King Charles addressed the packed chamber in French and English during the keynote address
In the first speech ever delivered by a British royal in the French Senate, he said the countries’ mutual admiration for Queen Elizabeth should be a “golden thread” to weave new ties.
His words were met with delight and two standing ovations lasting nearly two minutes each.
King Charles, 74, addressed the packed chamber in French and English during the keynote address of his three-day state visit with Queen Camilla.
He praised French democracy and said its long continuity was reflected in the enduring friendship between the two peoples.
“Quite simply, the United Kingdom will always be one of France’s closest allies and best friends,” he said.
The King recalled how President Emmanuel Macron last year called Queen Elizabeth II the golden thread binding the nations together.
Charles told the Senate: “In the rich and complex tapestry of the relationship between France and the United Kingdom, my mother’s golden thread will forever shine brightly.
“Let it inspire us all to continue to weave the connections between our two countries – with determination, hope and with love.” He insisted that as we stand together against military aggression “so must we strive together to protect the world from our most existential challenge of all – that of global warming, climate change and the catastrophic destruction of nature.”
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Moment of history…King Charles is greeted in the Senate
Amid controversy over Rishi Sunak rowing back on Britain’s effort to reach net zero, royal sources played down any suggestion of a veiled criticism of his Prime Minister.
They stressed that the speech, like Wednesday evening’s at a state banquet in Versailles, would have been vetted by Downing Street and the Foreign Office.
Charles then told the Senate: “Nearly 120 years ago, my great great grandfather King Edward VII committed himself, on behalf of the United Kingdom, to the Entente Cordiale and to the bond between our two countries.
“That bond was sanctified by the immeasurable sacrifices of the last century and burnished by each instance of our shared enterprise.
“A commitment to each other, and to the values we so proudly share; a commitment inspired by the example of the past, and emboldening to grapple with the immense challenges in the world around us.”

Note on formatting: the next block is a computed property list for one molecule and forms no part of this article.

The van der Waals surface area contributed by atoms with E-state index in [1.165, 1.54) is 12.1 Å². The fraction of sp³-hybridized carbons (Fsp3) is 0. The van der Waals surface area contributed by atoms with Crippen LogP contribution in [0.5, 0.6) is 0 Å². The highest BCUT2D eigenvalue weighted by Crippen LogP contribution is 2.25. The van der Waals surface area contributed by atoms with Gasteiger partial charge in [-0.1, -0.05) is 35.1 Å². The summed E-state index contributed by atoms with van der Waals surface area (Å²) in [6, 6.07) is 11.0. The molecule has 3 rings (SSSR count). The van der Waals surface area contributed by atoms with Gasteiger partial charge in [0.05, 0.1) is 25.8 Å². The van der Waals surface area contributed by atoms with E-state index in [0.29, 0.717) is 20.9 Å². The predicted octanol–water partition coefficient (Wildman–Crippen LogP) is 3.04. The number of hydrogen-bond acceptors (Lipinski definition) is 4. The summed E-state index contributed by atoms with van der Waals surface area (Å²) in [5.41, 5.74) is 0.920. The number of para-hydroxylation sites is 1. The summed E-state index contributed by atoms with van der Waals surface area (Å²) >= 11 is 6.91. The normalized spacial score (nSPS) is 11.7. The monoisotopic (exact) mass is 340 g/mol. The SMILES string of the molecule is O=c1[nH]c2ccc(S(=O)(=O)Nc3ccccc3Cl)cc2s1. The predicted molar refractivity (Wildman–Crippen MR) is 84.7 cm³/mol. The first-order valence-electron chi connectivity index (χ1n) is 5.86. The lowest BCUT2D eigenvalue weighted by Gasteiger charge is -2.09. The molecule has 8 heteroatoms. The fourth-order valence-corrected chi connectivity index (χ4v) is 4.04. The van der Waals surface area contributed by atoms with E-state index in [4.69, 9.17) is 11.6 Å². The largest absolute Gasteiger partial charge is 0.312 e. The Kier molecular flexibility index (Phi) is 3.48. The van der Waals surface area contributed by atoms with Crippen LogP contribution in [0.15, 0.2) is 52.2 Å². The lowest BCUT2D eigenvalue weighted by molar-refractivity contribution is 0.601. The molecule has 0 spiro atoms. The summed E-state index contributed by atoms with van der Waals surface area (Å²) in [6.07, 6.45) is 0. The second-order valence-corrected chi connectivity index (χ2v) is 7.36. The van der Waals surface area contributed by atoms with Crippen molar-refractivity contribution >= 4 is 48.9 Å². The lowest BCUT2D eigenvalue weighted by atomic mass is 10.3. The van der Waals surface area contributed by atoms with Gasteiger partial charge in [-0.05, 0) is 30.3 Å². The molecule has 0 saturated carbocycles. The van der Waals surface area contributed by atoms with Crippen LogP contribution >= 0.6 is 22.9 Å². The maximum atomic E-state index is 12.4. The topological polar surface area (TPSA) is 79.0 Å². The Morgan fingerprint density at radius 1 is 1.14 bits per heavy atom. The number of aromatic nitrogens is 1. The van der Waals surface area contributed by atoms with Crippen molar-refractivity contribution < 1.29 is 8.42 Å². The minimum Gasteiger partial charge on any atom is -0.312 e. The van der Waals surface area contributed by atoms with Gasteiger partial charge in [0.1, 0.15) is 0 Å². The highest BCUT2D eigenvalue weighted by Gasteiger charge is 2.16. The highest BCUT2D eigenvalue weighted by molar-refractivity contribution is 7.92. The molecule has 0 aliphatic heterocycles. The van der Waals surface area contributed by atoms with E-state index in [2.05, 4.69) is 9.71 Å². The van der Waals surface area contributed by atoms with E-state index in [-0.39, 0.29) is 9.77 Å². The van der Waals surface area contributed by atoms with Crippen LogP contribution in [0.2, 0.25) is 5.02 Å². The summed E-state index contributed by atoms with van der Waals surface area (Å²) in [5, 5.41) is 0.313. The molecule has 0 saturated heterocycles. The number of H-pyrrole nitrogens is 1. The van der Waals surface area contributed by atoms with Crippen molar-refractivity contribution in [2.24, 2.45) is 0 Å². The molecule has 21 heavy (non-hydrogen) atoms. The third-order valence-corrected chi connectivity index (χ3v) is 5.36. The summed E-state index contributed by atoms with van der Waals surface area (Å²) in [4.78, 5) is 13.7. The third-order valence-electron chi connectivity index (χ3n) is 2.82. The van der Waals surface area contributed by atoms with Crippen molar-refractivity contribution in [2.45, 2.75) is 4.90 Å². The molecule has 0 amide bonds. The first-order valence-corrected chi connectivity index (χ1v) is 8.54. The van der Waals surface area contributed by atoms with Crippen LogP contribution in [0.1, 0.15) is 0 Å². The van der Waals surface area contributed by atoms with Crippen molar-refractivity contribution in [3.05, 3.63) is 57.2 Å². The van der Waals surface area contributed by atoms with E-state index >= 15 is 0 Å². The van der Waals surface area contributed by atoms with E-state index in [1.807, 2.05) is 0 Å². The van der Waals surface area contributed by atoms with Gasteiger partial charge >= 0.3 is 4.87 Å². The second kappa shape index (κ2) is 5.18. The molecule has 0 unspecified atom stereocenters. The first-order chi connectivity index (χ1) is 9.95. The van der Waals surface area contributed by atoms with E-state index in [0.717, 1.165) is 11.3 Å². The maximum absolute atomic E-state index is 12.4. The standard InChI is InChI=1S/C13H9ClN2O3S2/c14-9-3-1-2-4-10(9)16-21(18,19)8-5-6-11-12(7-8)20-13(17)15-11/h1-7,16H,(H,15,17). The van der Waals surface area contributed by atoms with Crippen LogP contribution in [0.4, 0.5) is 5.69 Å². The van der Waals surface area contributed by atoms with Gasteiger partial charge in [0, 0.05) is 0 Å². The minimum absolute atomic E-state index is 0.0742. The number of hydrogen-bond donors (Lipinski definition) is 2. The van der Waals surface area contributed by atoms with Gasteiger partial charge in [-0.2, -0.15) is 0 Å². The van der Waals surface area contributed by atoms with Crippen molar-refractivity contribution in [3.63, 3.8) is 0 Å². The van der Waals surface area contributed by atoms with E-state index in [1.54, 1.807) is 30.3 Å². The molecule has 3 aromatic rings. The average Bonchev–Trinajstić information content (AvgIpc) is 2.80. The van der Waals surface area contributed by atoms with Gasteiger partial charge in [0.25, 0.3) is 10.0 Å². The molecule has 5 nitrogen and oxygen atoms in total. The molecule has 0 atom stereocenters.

“Today it is in our hands, having passed with pride from father to daughter, mother to son, just as it has been handed through the generations of my own family.
“For the time that is granted to me as King, I pledge to do whatever I can to strengthen the indispensable relationship between the United Kingdom and France.
“Today, I invite you to join me in this endeavour. Together, our potential is limitless. Let us, therefore, cherish and nurture our entente cordiale. Let us renew it for future generations so that, I would like to propose, it also becomes an Entente pour la Durabilité – in order to tackle the climate and biodiversity emergency more effectively.
Charles at the podium to make his speech
At a green business forum later both President Macron and Britain’s new Energy Security and Net Zero Secretary Claire Coutinho praised the King for his long campaigning on climate change.
President Macron hailed his “conviction” and “preaching” on tackling global warming: “I remember at the G7 you preached in front of a lot of leaders, so I want to thank you because you started years ago with this conviction and here we are,”
Ms Coutinho said participants at the forum had agreed investments worth billions of euros to create a greener economy.
She told them Britain and France could be proud of being among the first nations to commit to net zero carbon emissions by 2050.
But she warned: “We cannot reach net zero alone. Decarbonisation of Britain’s economy will only remove 1% of the world’s carbon gas emissions.”
Like President Macron, she paid tribute to the King’s role in campaigning on climate change.
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She said: “The progress we have made in the UK is in no small part due to the visionary work of Your Majesty to highlight the threat of greenhouse gas emissions.”
Charles, joined by Queen Camilla in the sumptuous Senate building shortly after he finished his speech, was given a warm welcome by the Speaker, Gerard Larcher, and his counterpart in the National Assembly, Yael Braun-Pivet.
They praised on the King and Britain in speeches to the Senate. Mme Braun-Pivet, 52, the first woman Speaker of a French
parliamentary assembly lauded the English Suffragettes.
She said: “If I may, as a woman, the first female president of a French parliamentary assembly, I would like to salute the memory of those women who won their case as early as 1918. I would like to believe it was by observing British women, their commitment, their devotion, in the trials of war and the Blitz, that General de Gaulle signed the ordinance of April 21, 1944 which finally made French women eligible to vote.”
MR Larcher cited the author Victor Hugo, also a Senator, who observed: “England shall always be a sister to France.” The Senate Speaker said the two old imperial nations had a shared desire to help the vulnerable and called for closer links between the Commonwealth and the French-speaking world.
He told the chamber: “Today’s neo-colonialism is committed by predator states, not the colonists of the past.”
He added: “France and the United Kingdom possess the resources to offer another way – one of balanced co-operation, security, and a sustainable development.” But far-left French politicians were critical of the decision to allow the King to address the chamber.